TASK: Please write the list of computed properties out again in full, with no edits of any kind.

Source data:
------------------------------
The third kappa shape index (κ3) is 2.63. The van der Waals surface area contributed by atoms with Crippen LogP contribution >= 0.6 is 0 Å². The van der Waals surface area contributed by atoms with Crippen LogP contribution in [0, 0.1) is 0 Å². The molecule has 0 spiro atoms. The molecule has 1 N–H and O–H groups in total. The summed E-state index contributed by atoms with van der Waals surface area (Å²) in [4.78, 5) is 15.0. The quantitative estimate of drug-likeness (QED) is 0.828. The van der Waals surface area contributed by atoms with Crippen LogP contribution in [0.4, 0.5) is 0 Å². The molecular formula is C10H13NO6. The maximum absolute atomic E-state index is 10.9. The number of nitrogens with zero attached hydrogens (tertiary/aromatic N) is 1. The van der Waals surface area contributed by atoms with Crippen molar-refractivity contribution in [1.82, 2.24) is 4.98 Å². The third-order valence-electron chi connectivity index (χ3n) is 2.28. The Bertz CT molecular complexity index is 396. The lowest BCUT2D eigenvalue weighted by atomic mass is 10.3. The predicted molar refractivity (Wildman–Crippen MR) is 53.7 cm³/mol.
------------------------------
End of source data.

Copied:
The third kappa shape index (κ3) is 2.63. The van der Waals surface area contributed by atoms with Crippen LogP contribution >= 0.6 is 0 Å². The van der Waals surface area contributed by atoms with Crippen LogP contribution in [0, 0.1) is 0 Å². The molecule has 0 spiro atoms. The molecule has 1 N–H and O–H groups in total. The summed E-state index contributed by atoms with van der Waals surface area (Å²) in [4.78, 5) is 15.0. The quantitative estimate of drug-likeness (QED) is 0.828. The van der Waals surface area contributed by atoms with Crippen LogP contribution in [0.4, 0.5) is 0 Å². The molecular formula is C10H13NO6. The maximum absolute atomic E-state index is 10.9. The number of nitrogens with zero attached hydrogens (tertiary/aromatic N) is 1. The van der Waals surface area contributed by atoms with Crippen molar-refractivity contribution in [1.82, 2.24) is 4.98 Å². The third-order valence-electron chi connectivity index (χ3n) is 2.28. The Bertz CT molecular complexity index is 396. The lowest BCUT2D eigenvalue weighted by atomic mass is 10.3. The predicted molar refractivity (Wildman–Crippen MR) is 53.7 cm³/mol.